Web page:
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Alternatively, engineered hardwood can be installed in almost any home and on most foundations, including in basements. While they are still made of wood, they are less sensitive to moisture changes in your foundation and environment.

The first step in deciding between hardwood and engineered hardwood is which floors can actually be installed in your house! But if you have the option of both floors, then you’ll want to weigh the value, lifespan, and installation.

Value and Lifespan

Solid hardwood floors are usually more expensive than engineered hardwood, but there is a big difference in lifespan.

Since solid hardwood floors are made from 100% real wood, this means they can be sanded and refinished multiple times over their lifetime.

In comparison, engineered hardwood floors are made from a layer of real wood on top of a plywood or HDF core. This makes them more resistant to moisture and temperature changes, but they can only be sanded and refinished a limited number of times.

When choosing between solid hardwood and engineered hardwood, it’s important to consider your lifestyle and the level of traffic in your home. If you have pets or children, or if you live in an area with high humidity, engineered hardwood may be a better choice for you.

Installation

Finally, the last factor to consider is installation. If you’re hiring an installer, there shouldn’t be much of a difference in installation cost. But if you’re planning on installing your floors yourself, you’ll want to consider each type of wood carefully.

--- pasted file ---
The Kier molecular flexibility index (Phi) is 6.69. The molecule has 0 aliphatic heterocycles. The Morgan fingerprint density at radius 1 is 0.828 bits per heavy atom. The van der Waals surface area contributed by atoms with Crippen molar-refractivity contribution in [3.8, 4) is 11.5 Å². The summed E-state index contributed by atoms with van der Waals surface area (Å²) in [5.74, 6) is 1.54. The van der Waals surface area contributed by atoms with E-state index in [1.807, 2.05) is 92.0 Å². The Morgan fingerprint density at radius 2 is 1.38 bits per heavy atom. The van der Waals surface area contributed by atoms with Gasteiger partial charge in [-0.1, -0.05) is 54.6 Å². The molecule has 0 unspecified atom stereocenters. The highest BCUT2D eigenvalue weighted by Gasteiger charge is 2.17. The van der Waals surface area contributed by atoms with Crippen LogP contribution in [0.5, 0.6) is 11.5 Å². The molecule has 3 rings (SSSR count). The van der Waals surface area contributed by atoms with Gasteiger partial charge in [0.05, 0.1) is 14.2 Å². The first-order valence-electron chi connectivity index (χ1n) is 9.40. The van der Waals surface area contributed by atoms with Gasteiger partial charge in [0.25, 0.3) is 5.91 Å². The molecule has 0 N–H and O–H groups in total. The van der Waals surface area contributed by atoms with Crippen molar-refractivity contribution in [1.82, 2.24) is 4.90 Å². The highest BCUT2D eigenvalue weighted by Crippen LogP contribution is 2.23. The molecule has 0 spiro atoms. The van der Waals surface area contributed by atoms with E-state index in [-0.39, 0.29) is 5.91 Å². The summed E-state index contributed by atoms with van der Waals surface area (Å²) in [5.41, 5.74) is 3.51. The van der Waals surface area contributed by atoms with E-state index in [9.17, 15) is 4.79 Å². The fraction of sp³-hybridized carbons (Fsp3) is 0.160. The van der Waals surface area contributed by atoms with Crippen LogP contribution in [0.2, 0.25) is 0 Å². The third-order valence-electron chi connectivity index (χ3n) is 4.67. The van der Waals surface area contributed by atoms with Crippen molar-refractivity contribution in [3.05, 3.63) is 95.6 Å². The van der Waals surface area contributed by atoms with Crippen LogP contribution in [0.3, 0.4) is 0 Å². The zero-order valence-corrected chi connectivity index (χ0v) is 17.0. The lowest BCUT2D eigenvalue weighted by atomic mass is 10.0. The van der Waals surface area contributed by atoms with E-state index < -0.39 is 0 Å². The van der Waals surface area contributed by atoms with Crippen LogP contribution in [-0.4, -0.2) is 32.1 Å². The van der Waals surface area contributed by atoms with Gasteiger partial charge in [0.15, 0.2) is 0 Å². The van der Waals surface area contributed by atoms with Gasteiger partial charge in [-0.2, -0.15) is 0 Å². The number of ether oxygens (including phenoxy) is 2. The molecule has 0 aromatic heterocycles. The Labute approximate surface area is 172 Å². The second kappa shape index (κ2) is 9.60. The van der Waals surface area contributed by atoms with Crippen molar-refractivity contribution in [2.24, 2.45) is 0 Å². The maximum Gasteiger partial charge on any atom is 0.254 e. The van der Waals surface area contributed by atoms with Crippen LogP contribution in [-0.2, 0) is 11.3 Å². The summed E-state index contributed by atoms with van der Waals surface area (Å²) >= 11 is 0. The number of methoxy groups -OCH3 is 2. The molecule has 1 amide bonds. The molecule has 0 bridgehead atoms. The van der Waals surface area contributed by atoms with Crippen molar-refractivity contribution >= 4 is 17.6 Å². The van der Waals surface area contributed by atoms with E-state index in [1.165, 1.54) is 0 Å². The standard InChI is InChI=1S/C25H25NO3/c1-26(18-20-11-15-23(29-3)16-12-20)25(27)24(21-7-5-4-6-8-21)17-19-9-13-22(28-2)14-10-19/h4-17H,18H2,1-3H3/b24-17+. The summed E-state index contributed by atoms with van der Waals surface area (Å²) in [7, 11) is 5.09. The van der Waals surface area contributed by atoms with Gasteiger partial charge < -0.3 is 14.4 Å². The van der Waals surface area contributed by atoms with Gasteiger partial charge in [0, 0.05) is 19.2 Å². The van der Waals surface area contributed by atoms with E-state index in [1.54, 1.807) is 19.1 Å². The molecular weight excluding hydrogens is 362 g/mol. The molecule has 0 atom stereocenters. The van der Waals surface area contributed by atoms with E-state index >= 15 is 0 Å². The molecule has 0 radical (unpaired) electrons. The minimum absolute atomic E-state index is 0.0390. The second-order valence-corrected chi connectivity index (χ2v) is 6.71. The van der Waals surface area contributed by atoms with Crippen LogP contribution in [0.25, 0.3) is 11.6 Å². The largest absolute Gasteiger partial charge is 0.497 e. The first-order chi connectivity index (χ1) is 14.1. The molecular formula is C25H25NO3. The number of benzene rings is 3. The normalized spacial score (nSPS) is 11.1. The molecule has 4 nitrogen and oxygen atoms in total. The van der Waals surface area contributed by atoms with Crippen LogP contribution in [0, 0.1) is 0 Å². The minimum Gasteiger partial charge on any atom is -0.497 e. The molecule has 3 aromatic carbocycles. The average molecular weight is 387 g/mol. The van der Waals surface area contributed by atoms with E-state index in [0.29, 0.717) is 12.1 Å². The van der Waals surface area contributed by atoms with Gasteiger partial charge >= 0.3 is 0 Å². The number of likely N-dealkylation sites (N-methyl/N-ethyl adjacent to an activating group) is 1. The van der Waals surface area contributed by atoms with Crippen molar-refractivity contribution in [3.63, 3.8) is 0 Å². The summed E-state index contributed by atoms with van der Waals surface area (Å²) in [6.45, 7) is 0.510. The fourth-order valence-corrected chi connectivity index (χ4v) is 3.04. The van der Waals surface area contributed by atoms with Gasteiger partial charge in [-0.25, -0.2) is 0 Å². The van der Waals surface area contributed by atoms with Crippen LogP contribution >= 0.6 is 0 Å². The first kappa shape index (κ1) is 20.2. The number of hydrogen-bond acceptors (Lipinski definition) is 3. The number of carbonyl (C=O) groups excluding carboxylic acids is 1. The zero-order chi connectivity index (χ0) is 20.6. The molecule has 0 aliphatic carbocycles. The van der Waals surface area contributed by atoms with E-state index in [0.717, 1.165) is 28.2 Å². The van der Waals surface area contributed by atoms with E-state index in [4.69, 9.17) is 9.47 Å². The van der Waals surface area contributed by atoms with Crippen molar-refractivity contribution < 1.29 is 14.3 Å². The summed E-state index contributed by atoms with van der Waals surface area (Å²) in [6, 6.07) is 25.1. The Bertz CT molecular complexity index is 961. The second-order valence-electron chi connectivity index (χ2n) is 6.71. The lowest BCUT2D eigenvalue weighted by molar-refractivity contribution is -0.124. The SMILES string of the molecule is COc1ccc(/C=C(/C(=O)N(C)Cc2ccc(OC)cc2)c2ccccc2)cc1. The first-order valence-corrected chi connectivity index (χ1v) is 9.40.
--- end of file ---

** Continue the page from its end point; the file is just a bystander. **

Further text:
Solid hardwood is more complex to install since it needs to be nailed down, and you’ll need to watch out for humidity and moisture changes.

Engineered hardwood, on the other hand, is fairly easy to install and can be “floated” (installed with no adhesive), nailed down, or glued down. This makes it very easy for smaller projects and rooms that you may just want to do yourself.

Engineered Hardwood Vs. Solid Hardwood Floors

Bottom Line

If you’re thinking about installing hardwood floors in your home, solid hardwood is a great option. It’s durable, classic, and adds value to your home. Since it’s more commonly found in classic and higher-end homes, it instantly gives a premium look to your house.

However, in recent years, engineered hardwood has increased in popularity thanks to its ease of installation, affordability, and ability to be installed on concrete subfloors. After comparing options, we choose to install engineered hardwood in our home and have no regrets! You can read about that full experience installing hardwood floors here.